The whole companies-as-people fiction is, of course, something that seems patently absurd. But when you have great legal minds saying it’s so, then it must be so…As I‘ve said too many times here at the Crisis, I am no lawyer or legal scholar. But if you want to talk about strict construction, where does the Constitution talk about corporations as individuals, with individual rights? Corporations represent a group of people who have chosen to come together as investors in search of profit, I understand that. And each of those people may be moral, immoral, or somewhere in between, as most people are. But the entity they create, this super-person: Does it have free will? Does it fear (or not) death, or search for a meaning to life? Does it cry when someone it loves suffers and exult when human kindness redeems its faith in people everywhere? If so, please tell me where and when. Those are the things the people I know do, along with eating, screwing, yelling at the TV when the Red Sox lose, dreaming…and dying, when cancer spreads too fast and too far, or some virus does what it‘s supposed to – replicate in a human cell, eventually wiping out the host‘s ability to fight it off. Yes, a virus, how appropriate.  A virus really has just that one purpose – keep itself going. And a corporation, unlike a person, has just one purpose: make money.

So the health insurance “people” around us, they are doing the only thing they know how to do. Enabled, of course, by the real people among us who think that’s more important than trying to keep as many other real people as well as possible. Keep them alive as long as possible. Unless they can pay for it, of course.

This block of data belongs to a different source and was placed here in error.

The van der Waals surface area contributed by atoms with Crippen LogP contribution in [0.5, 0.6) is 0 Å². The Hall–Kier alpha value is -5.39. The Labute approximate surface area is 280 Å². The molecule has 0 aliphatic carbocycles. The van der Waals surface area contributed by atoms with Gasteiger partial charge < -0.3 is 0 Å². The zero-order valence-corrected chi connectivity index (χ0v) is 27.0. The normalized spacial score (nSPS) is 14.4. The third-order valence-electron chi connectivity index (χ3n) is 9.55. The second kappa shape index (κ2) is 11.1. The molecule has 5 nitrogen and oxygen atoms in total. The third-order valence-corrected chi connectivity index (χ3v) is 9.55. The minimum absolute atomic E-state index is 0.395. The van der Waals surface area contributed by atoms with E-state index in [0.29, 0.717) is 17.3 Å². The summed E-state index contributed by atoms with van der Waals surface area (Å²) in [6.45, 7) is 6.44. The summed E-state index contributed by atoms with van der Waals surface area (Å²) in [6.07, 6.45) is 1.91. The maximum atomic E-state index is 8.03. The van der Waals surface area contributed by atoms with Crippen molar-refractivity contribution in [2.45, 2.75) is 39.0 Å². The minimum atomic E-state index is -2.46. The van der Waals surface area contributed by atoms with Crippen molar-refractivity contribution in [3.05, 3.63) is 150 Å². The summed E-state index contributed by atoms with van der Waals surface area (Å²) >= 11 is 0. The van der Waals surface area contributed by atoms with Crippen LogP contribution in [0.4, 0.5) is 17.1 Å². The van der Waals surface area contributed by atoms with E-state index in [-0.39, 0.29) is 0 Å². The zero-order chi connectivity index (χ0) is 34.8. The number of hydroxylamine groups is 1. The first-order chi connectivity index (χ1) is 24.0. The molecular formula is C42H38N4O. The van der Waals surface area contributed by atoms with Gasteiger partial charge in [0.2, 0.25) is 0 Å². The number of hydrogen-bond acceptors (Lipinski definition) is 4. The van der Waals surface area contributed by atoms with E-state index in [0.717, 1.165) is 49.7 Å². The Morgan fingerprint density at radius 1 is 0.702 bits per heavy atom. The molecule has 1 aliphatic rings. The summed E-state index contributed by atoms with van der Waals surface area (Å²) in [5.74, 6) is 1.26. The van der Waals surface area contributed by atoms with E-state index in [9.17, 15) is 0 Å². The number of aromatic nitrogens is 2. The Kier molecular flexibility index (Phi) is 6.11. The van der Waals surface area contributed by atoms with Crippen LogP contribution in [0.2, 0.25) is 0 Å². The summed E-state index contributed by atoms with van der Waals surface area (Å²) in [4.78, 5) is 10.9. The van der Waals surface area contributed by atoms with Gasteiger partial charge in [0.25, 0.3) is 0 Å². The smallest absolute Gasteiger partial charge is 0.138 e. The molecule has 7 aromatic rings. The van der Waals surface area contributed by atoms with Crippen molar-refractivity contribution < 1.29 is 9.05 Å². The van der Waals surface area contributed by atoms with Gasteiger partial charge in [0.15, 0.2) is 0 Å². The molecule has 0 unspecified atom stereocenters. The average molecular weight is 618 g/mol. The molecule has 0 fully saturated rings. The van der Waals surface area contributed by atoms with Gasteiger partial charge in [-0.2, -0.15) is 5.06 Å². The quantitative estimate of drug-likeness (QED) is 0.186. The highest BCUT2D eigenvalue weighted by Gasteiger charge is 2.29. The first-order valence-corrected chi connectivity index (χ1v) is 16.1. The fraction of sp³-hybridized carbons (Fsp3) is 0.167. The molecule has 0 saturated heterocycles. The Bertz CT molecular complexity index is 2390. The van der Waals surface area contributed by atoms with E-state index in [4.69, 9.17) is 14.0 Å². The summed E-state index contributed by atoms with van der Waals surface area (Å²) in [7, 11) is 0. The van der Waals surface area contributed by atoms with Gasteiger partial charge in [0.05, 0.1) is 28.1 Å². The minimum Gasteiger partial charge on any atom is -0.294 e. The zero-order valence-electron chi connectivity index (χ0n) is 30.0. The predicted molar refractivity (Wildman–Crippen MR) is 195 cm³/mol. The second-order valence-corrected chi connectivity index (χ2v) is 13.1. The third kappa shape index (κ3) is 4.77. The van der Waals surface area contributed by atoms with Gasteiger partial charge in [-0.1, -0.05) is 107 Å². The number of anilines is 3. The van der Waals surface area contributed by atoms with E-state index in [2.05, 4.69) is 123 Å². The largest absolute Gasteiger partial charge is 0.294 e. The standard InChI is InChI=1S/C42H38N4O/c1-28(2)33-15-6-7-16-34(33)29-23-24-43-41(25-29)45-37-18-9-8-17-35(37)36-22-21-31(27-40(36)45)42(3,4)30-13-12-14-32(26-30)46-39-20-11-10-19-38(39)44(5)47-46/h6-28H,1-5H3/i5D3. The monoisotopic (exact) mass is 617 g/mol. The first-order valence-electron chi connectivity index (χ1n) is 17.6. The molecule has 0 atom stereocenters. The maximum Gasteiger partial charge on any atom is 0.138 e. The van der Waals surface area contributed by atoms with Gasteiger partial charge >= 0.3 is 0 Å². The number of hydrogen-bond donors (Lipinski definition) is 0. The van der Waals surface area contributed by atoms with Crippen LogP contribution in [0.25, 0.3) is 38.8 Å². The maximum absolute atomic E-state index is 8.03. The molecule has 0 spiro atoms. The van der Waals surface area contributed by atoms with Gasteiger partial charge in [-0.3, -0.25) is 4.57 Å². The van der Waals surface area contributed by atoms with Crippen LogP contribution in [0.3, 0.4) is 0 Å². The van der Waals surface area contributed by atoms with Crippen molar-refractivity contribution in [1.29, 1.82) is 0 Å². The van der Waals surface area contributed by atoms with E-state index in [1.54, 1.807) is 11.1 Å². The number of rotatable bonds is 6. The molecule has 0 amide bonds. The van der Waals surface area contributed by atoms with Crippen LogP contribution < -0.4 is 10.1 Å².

Now I remember why I don’t rant like I used to. It makes me too depressed. I hate so many losing battles. It’s that feeling of hitting your head against the wall over and over, resulting in headaches, or concussions, or worse.

But at least I, thankfully, have health insurance. For now.

(For another MD’s take on the issue, go here.)

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~ by mburgan on March 15, 2010.

One Response to “Sick Stuff”

  1. Totally agree with you. If you notice, the people who don’t want health care passed, have it. And we already have a socialist health care system (medicare/medicaid). I’d love a socialist government. It beats a capitalist system that doesn’t work. These big companies you have a problem with aren’t with the lowly workers, it’s the board member who’s decisions are suppose to represent the shareholders interest, not society’s interest.